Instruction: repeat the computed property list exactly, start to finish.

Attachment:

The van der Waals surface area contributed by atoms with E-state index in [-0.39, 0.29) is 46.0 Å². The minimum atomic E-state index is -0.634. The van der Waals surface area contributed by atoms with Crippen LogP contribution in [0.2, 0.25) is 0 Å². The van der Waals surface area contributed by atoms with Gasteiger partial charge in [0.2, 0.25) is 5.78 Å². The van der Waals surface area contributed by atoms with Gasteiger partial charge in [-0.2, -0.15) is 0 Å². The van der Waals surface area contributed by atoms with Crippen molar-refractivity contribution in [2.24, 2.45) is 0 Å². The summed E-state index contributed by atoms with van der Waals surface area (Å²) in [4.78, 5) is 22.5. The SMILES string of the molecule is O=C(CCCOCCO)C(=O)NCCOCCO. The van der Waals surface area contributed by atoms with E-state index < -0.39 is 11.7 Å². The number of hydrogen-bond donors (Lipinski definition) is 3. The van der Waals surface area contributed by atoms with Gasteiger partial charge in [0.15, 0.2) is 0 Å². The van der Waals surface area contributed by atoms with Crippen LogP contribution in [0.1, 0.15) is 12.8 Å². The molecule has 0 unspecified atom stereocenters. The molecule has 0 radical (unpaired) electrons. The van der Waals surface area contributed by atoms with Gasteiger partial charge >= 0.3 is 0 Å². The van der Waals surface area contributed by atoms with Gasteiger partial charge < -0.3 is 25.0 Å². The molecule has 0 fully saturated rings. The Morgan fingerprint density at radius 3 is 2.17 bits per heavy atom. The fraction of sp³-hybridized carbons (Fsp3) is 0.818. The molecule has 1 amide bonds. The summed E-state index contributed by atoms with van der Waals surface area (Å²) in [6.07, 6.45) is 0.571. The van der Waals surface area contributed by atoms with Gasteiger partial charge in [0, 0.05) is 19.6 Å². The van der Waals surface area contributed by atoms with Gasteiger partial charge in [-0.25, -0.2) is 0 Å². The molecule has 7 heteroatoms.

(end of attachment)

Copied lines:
The van der Waals surface area contributed by atoms with E-state index in [-0.39, 0.29) is 46.0 Å². The minimum atomic E-state index is -0.634. The van der Waals surface area contributed by atoms with Crippen LogP contribution in [0.2, 0.25) is 0 Å². The van der Waals surface area contributed by atoms with Gasteiger partial charge in [0.2, 0.25) is 5.78 Å². The van der Waals surface area contributed by atoms with Gasteiger partial charge in [-0.2, -0.15) is 0 Å². The van der Waals surface area contributed by atoms with Crippen molar-refractivity contribution in [2.24, 2.45) is 0 Å². The summed E-state index contributed by atoms with van der Waals surface area (Å²) in [4.78, 5) is 22.5. The SMILES string of the molecule is O=C(CCCOCCO)C(=O)NCCOCCO. The van der Waals surface area contributed by atoms with E-state index < -0.39 is 11.7 Å². The number of hydrogen-bond donors (Lipinski definition) is 3. The van der Waals surface area contributed by atoms with Gasteiger partial charge in [0.15, 0.2) is 0 Å². The van der Waals surface area contributed by atoms with Crippen LogP contribution in [0.1, 0.15) is 12.8 Å². The molecule has 0 unspecified atom stereocenters. The molecule has 0 radical (unpaired) electrons. The van der Waals surface area contributed by atoms with Gasteiger partial charge >= 0.3 is 0 Å². The van der Waals surface area contributed by atoms with Gasteiger partial charge < -0.3 is 25.0 Å². The molecule has 0 fully saturated rings. The Morgan fingerprint density at radius 3 is 2.17 bits per heavy atom. The fraction of sp³-hybridized carbons (Fsp3) is 0.818. The molecule has 1 amide bonds. The summed E-state index contributed by atoms with van der Waals surface area (Å²) in [6.07, 6.45) is 0.571. The van der Waals surface area contributed by atoms with Gasteiger partial charge in [0, 0.05) is 19.6 Å². The van der Waals surface area contributed by atoms with Gasteiger partial charge in [-0.25, -0.2) is 0 Å². The molecule has 7 heteroatoms.